I do not wish to go into great detail, as I am sure to be side-tracked, though there is something beautiful at the heart of football evident in these corners of the globe.

Most modern-day fans see football through a television from an armchair perspective. In developed countries, like Australia, supporters take for granted the boutique stadiums the sport is played in nowadays. Car park underneath stadium. Check! Escalator to our seats. Check!
Me, circled, with the 'Convicts' en route to an away match
seven hours away.

Though, at grounds like Bilino Polje in Bosnia, you can forget about such hospitality – and that’s what I love.

People don’t come to the game to have a day out. They don’t even come to see multi-million dollar footballers strut their stuff. They come to support and bleed their heart out for their beloved club and the battlers wearing the shirt.  

Although Celik would cruelly lose out in a penalty shootout in the cup tie on that cold November evening at Bilino Polje – and the match would prove to be my last before returning home – my brief sojourn with the faithful in Zenica had an everlasting impact on me as a person.

It reemphasised to me that football is not merely a sport. It is a phenomenon which far transcends the white markings on the hallowed turf.

On the surface, as a born-and-bred Aussie, I had little in common with the faces around me on the terraces. Indeed, I could barely string a sentence together when trying to communicate with them.

Yet, as soon as the whistle blew to kick things off, none of that mattered. We instantly became brothers and sisters, united in support of our warriors on the field.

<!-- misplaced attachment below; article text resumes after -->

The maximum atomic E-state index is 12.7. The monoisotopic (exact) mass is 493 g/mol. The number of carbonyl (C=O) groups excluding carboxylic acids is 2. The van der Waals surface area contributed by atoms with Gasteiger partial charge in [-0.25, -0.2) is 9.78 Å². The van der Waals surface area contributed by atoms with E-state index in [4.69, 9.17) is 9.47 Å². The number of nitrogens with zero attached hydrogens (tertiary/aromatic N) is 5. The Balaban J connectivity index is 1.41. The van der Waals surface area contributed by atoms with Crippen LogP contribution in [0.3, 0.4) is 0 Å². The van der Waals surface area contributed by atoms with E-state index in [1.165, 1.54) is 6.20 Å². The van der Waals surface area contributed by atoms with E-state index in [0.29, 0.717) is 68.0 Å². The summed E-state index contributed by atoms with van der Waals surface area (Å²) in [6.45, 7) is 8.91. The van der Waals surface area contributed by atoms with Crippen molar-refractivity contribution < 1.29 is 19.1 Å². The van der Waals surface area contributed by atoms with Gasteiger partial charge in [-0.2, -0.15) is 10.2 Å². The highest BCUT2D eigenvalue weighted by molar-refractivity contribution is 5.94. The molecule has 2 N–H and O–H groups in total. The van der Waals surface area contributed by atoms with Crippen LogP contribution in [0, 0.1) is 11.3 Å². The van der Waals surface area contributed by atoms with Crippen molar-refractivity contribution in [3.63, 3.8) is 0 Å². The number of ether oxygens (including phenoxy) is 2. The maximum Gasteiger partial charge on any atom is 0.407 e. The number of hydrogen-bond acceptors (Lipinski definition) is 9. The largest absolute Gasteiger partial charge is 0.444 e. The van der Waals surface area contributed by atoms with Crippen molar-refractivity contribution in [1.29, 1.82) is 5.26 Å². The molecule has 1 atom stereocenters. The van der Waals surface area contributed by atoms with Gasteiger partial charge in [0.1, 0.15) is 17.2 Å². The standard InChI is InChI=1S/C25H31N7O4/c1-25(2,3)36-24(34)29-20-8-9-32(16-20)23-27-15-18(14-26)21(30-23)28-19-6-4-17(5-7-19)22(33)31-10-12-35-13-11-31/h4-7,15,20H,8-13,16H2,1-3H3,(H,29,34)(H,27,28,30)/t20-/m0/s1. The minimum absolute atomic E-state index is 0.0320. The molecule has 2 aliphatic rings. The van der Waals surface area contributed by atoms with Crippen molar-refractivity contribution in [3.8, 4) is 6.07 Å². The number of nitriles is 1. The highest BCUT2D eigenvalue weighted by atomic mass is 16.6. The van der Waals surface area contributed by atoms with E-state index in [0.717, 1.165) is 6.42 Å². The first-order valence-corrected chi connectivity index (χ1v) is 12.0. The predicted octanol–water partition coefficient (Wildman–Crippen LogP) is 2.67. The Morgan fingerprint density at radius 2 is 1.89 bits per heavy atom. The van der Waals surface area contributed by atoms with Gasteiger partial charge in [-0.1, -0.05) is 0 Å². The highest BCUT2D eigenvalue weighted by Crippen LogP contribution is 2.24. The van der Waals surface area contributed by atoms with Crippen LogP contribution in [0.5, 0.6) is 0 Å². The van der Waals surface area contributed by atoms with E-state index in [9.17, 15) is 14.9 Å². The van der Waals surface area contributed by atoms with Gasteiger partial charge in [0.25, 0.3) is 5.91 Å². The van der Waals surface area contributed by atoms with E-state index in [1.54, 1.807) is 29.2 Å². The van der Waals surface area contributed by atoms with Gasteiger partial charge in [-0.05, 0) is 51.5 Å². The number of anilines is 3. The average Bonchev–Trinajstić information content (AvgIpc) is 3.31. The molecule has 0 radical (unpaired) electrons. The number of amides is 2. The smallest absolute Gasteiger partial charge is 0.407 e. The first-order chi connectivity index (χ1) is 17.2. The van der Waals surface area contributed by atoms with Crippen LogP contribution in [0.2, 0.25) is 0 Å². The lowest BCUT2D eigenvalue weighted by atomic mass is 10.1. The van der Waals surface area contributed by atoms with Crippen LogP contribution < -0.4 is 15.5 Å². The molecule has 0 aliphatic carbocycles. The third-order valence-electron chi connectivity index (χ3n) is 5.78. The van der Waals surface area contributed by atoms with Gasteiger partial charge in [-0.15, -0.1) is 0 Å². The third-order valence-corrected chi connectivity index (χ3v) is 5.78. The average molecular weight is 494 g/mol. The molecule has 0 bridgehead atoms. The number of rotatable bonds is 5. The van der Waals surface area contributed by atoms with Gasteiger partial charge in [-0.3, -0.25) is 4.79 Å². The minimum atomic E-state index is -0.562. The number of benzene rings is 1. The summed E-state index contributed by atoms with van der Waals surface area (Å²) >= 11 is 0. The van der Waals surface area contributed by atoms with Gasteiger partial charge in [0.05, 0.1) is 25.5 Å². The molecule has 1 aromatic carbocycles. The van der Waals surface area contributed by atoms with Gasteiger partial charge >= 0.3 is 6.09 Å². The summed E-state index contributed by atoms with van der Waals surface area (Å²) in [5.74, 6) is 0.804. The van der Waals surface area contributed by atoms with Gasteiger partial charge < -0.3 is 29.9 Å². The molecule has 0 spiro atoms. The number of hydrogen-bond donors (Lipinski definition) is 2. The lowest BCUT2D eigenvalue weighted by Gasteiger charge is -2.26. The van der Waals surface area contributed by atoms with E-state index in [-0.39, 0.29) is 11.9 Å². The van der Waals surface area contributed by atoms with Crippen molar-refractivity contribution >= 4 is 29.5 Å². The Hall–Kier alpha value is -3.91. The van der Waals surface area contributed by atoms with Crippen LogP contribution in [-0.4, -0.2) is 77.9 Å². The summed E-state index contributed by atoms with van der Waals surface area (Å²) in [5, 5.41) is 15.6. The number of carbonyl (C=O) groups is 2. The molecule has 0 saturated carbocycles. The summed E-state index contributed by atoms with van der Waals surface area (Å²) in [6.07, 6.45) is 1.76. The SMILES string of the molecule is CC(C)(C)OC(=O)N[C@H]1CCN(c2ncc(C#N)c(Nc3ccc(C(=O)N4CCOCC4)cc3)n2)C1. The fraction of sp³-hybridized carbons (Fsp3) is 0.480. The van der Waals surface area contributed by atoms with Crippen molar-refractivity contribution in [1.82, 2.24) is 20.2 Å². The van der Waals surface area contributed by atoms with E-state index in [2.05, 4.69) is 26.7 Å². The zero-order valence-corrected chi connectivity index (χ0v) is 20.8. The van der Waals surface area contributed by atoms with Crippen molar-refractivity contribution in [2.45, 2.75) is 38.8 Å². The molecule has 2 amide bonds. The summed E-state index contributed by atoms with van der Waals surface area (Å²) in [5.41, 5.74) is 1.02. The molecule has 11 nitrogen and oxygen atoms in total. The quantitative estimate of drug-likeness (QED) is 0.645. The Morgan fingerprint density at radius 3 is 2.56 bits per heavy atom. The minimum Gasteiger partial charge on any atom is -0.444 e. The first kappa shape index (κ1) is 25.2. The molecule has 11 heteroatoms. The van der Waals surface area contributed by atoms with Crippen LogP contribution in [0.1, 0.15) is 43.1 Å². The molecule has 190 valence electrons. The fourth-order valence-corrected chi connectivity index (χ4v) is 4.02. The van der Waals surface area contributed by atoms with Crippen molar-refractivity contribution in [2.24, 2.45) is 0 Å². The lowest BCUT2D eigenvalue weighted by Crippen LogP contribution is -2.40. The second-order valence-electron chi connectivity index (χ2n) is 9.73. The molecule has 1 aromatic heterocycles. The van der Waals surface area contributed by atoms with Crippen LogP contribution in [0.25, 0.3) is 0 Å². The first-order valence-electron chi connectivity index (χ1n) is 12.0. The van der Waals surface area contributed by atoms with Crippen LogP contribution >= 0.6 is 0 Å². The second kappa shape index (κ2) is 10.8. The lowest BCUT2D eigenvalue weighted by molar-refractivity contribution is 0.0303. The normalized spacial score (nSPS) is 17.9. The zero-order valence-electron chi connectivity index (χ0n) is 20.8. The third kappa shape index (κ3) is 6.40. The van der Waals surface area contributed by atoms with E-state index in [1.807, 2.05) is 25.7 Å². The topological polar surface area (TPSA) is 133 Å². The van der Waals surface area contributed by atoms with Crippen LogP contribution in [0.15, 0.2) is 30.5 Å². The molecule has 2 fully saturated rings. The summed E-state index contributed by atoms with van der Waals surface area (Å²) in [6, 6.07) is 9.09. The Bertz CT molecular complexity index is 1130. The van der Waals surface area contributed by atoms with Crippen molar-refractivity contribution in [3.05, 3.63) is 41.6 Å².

We didn’t need to know English. We didn’t need to know Bosnian. We already spoke the same language: football.

Thursday, 21 March 2013

Life after Bosnia

It all took place in just a matter of minutes.

I was driving home from university on what could be described as a beautiful and sunny early-autumn afternoon.

Rewind a few days, and this very road was packed bumper-to-bumper with cars carrying all sorts of tourists and families who were heading down to the local Surf Coast area -- a place I call home -- to soak up the beach and sun.

There’s little doubting it: this is a truly amazing part of the world. 

Especially at this time of year.

Beautiful, crystal blue water as far as you can see. Sand. Sun. Sun. And more sun.

Throw in the fact the magnificent Great Ocean Road is on its doorstep, and you have one incredible mix that drags tourists here from not only Australia, but all over the world.

On this particular afternoon, however, driving home surrounded by all this natural beauty, my mind is elsewhere.

Fifteen-thousand-kilometres elsewhere.

What was I concentrated on?

Bosnia and Herzegovina.

(Did you guess it?)

One might be inclined to ask a simple question: Why?

Even Bosnians themselves would probably be perplexed as to why I am thinking about their country when all I should probably be thinking about is how to make the most of this wonderful scenery surrounding me.

But I can’t help it.

This small Bosnia-Herzegovina flag was presented to me by
friendly neighbours in Zenica in order for me to not forget
their country. Don't worry, guys, I haven't needed such reminders!
And, before I knew it, there it was.

Despite some meagre attempts to portray myself as a bit of a macho-man at times, I confess to expelling a tear or two in that car as my mind raced back to all the things I have left behind in the Balkans.

Yes, I, 21-year-old Rusty Woodger, cried a little.


What can I say? I miss Bosnia. A lot.

It is not one, but many things.

It's the lifestyle.

It's t
he ‘Ezan’ call for prayer playing across the city five times a day. The strong scent of cevapi and onion emanating from the local cevabdzinica.

It's dashing across to the local mesnica and ‘Konzum’ to buy all the necessary ingredients for lunch. 

It's coffee for morning, mid-morning, lunch, afternoon, evening, night-time and any other time we bloody feel like it.

It's dodging stray and angry dogs on the street. Dropping past the local pekara twice a day to grab some hljeb (Bosnians love their bread).